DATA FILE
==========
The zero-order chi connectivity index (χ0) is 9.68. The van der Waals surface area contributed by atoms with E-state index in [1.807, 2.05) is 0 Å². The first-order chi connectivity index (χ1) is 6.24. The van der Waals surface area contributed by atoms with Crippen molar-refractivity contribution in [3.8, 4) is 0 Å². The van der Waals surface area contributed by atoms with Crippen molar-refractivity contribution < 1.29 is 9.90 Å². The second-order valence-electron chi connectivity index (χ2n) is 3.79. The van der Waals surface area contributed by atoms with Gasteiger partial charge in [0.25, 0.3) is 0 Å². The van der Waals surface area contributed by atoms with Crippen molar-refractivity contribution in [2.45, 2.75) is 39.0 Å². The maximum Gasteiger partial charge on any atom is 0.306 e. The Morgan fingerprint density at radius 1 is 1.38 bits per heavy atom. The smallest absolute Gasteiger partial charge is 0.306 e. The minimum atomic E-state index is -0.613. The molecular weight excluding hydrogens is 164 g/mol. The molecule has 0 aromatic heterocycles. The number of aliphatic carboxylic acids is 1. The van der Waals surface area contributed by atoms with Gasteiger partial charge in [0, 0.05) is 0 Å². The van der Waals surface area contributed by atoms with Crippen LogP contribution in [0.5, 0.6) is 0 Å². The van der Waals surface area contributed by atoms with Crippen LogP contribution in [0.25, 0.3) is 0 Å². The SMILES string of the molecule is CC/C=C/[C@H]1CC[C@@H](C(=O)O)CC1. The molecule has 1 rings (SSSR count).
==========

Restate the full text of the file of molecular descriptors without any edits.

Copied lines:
The zero-order chi connectivity index (χ0) is 9.68. The van der Waals surface area contributed by atoms with E-state index in [1.807, 2.05) is 0 Å². The first-order chi connectivity index (χ1) is 6.24. The van der Waals surface area contributed by atoms with Crippen molar-refractivity contribution in [3.8, 4) is 0 Å². The van der Waals surface area contributed by atoms with Crippen molar-refractivity contribution < 1.29 is 9.90 Å². The second-order valence-electron chi connectivity index (χ2n) is 3.79. The van der Waals surface area contributed by atoms with Gasteiger partial charge in [0.25, 0.3) is 0 Å². The van der Waals surface area contributed by atoms with Crippen molar-refractivity contribution in [2.45, 2.75) is 39.0 Å². The maximum Gasteiger partial charge on any atom is 0.306 e. The Morgan fingerprint density at radius 1 is 1.38 bits per heavy atom. The smallest absolute Gasteiger partial charge is 0.306 e. The minimum atomic E-state index is -0.613. The molecular weight excluding hydrogens is 164 g/mol. The molecule has 0 aromatic heterocycles. The number of aliphatic carboxylic acids is 1. The van der Waals surface area contributed by atoms with Gasteiger partial charge in [0, 0.05) is 0 Å². The van der Waals surface area contributed by atoms with Crippen LogP contribution in [0.5, 0.6) is 0 Å². The van der Waals surface area contributed by atoms with Crippen LogP contribution in [0.25, 0.3) is 0 Å². The SMILES string of the molecule is CC/C=C/[C@H]1CC[C@@H](C(=O)O)CC1. The molecule has 1 rings (SSSR count).